Invading enemy airspace is a lot easier when they can't see you coming. So the US military typically targets enemy radar stations using a supersonic air-to-surface weapons called the AGM-88 High-speed Anti-Radiation Missile (HARM). If it emits radio waves, it's in HARM's way.
The potential targets, beyond radar installations, include early warning systems, jammers, and SAM sites. A fixed antenna located in the nose cone guides the missile to its target, and a proportional guidance system ensures it stays on course. Its dual-thrust, solid-fuel motor accelerates the 800-pound, 13-foot missile to Mach 2 and speeds it along for up to 57 nautical miles. The aircraft crew inputs the ordnance's basic flight parameters, and the AGM-88's can also acquire and seek out targets while already in flight.
The latest upgrade to the 30-year-old technology, dubbed the HARM Control Section Modification (HCSM), features a GPS receiver, an updated inertial measurement unit, and an on-board digital flight computer. The new technology improves accuracy, and it uses targeting data to ensure that the missile only locks on to enemy radar signatures within the designated engagement area. These changes further advance some 2010 improvements that help the missile seek out passive radar signals, counter active millimeter wave seekers, and find a radar installation even if it temporarily stops broadcasting to throw the HDAM off course.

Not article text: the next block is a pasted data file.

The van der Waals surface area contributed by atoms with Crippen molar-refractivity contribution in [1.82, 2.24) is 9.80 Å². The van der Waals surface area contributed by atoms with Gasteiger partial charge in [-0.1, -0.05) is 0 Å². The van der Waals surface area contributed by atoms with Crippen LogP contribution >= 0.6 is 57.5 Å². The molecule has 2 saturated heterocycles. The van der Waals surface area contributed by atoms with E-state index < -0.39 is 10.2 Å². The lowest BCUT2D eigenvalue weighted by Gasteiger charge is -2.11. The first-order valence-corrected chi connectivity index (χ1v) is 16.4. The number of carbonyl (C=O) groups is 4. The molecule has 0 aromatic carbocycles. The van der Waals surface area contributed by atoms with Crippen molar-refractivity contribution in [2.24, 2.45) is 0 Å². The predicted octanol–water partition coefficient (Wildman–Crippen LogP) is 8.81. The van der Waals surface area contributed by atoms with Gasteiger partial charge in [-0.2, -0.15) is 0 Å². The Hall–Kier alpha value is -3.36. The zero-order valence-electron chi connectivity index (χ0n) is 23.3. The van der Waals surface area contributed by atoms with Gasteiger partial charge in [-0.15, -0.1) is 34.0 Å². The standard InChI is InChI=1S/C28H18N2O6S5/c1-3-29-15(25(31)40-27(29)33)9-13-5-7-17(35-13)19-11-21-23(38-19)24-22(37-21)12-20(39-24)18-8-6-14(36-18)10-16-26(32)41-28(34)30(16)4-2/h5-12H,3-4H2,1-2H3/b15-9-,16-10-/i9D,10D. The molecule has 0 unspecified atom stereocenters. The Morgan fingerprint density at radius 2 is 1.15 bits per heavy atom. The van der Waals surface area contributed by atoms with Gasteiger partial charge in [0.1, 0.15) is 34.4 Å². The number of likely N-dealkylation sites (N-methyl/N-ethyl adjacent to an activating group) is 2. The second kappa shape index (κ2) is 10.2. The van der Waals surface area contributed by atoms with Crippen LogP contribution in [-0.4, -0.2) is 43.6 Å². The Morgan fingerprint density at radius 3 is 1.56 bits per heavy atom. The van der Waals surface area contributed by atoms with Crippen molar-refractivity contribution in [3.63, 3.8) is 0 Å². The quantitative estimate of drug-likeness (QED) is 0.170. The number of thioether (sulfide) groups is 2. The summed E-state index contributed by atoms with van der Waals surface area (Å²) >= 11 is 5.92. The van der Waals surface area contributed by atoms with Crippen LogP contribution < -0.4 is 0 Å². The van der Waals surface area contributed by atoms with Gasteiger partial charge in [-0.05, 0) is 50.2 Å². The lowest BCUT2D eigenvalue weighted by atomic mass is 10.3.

"HCSM improves HARM's anti-radar capability to defeat counter-HARM tactics, while reducing the risk of fratricide and collateral damage," said Harry Schulte, vice president of Air Warfare Systems for Raytheon Missile Systems. "HCSM also enables warfighters to leverage HARM's supersonic speed and standoff capability to rapidly and accurately engage time-critical targets."